eeing as it’s already mid-August, I know there are many of you out there trying to squeeze in every last summer-related activity before school is back in session and fall hits. Here’s one more thing to add to your list: the tastiest, simplest jam EVER made from fresh, summer-y ingredients. Make a few batches and then you can have it all winter long!
My mom started making this jam a few years ago based off of her friend Lisa’s recipe (Lisa is a wizard in the kitchen – she also happened to make a bunch of the desserts that were served at our wedding). It is a hit regardless of whom you serve it to – seriously, everyone who comes in contact with this jam wants to inhale it. And I promise you that it is so simple to make. When I first made it last summer, I couldn’t believe that it had taken me so long – I should have been making this jam in college!
If you’ve never made jam before, this is the recipe to try. There is no fancy canning involved. Don’t be intimidated.
First, you’ll need some rhubarb. Six cups to be exact – which is about 12 medium stalks. It’s optional as to whether you want to take pictures with all the different settings on your phone…
You’ll also need some raspberries – either 2 cups of fresh raspberries or a 12 oz. package of frozen ones. I’ve tried both, and each way is equally delicious.
And a small, 0.3 ounce package of sugar-free raspberry jello. (If you tend to stick your noise up at jello, I get it. I steer clear from jello at all potlucks. I never make it. But I’m telling you, it works wonders in this recipe.)
Chop the rhubarb into approximately 1/4 inch slices. Admire how beautiful it is.
Put the chopped rhubarb in a large pot and mix in 2 cups sugar. Let it stand for 10-20 minutes and watch the magic happen. You know that phrase, “getting water from a stone”? This process reminds me of that because the mixture looks like this initially:
The first time I made this, I thought, “There is no way that’s getting soupy. Nope. Impossible.” And then it miraculously turned into this sweet mess, right under my nose. I’m sure there are so many metaphors for life wrapped up in this.
Water from a stone, right?!?
Place on the stove and bring this mixture to a boil, stirring often. You want to let it bubble for approximately ten minutes, uncovered, to really break down the rhubarb. You basically need to stir the whole time so it doesn’t burn.
Next, stir in the raspberries. Return to a boil for 5 to 6 minutes, until the raspberries are mushy and the mixture is a little thicker. Again, you’ll need to stir it a lot. It is going to bubble quite a bit and may spit some stickiness at you so be alert.
After this, remove the pot from heat and add the jello. Stir it up until it’s completely dissolved.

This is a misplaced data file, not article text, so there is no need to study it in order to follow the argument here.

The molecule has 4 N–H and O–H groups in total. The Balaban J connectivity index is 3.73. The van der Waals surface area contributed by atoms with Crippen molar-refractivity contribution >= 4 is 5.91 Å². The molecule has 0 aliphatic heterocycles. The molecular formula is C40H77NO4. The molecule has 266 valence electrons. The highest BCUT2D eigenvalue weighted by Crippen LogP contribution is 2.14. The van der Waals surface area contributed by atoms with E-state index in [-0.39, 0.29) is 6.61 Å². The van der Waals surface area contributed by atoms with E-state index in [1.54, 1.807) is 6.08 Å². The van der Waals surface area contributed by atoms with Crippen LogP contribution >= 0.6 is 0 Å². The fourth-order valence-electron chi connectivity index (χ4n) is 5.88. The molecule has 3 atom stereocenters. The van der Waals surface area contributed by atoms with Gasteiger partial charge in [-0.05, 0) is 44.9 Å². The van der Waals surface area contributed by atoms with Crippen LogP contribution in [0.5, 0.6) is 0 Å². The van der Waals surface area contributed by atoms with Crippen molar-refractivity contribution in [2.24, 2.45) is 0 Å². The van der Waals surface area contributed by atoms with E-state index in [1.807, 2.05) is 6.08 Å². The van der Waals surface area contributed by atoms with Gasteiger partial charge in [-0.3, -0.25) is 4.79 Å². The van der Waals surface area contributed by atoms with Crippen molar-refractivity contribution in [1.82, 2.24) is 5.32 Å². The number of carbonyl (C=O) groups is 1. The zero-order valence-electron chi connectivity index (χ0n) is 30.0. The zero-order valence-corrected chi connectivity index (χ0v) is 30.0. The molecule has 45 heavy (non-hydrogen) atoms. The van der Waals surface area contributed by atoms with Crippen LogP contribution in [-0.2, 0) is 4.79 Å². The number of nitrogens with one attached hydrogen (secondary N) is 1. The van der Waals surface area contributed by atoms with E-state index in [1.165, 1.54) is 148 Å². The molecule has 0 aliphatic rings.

Allow it to cool completely – it will become more gelled. Then you’re ready to package it and put it either in the fridge or the freezer. Seeing as I’m a mason jar fanatic, I scoop the jam into those. There’s no need to mess with any traditional canning methods. Just fill up the jar, screw on the lid, and you’re good to go. You can also store it in zip lock bags to freeze – when you want to eat it, just thaw it out in some cool water.
I generally make at least two batches so that we have lots to gift to friends and family, consume ALL THE TIME on homemade bread, put on top of pancakes, and even sandwich in between layers of cakes. It’s that good.
*That’s whipped cream cheese under the jam – such a good combo.
Here’s the recipe in easy-to-read format!
Raspberry Rhubarb Jam
(Adapted from Lisa Kinyon’s recipe – thanks, Lisa!)
6 cups fresh or frozen rhubarb
2 cups sugar
2 cups fresh raspberries or one 12 oz package frozen raspberries
1 small package (3 oz.) sugar-free raspberry jello
Combine chopped rhubarb with sugar and let stand 10-20 minutes. (This brings out the moisture.) Bring to a boil, stirring often. Bubble for approximately ten minutes, uncovered, stirring often so it doesn’t burn.
Add raspberries. Return to a boil for 5 -6 minutes, until raspberries are mushy and it is a little thicker. Remove from heat and add jello.
Cool and then package in fridge or freezer.
Let me know if you have any favorite jam recipes – I’d love to try them.
Yes, Grace, this recipe is great and I’m so glad you’re enjoying it and spreading the word! Just make sure people know it can’t be stored as long in the fridge as in the freezer. (Sorry, I don’t know the length of times.) So eat up and enjoy. :)
Good point, thanks for pointing that out! (Ha, although Bobby and I have never really kept tabs on how long our jars have been in the fridge…so I don’t really know the lengths of times either. I feel like they last awhile without going bad but that’s obviously not the scientific answer…)
Just finished a batch of hot tomato jam:
5 ripe local (if possible) fresh tomatoes
1/2 cup sugar (or even more if you’re a sweet tooth)
hefty sprinkle of dried red pepper flakes (or more: spicy to your taste)
2 T salt
Bring all to boil and simmer until tomatoes are cooked well down. You want the consistency to be pretty thick, not watery.
Cool mixture then force through a fine strainer. Pack the jam into jar(s) and store in fridge. If you’re a canner, you can give them a hot water bath and they’ll keep forever on the shelf.
It is DELICIOUS on a cracker/toast with goat cheese or any cheese, really.
Oh goodness, this sounds amazing, Adrienne! Thank you so much for sharing – I am going to make a beeline for the Farmers’ Market this week and get some tomatoes! Love the goat cheese idea. Yummmmmmm can’t wait!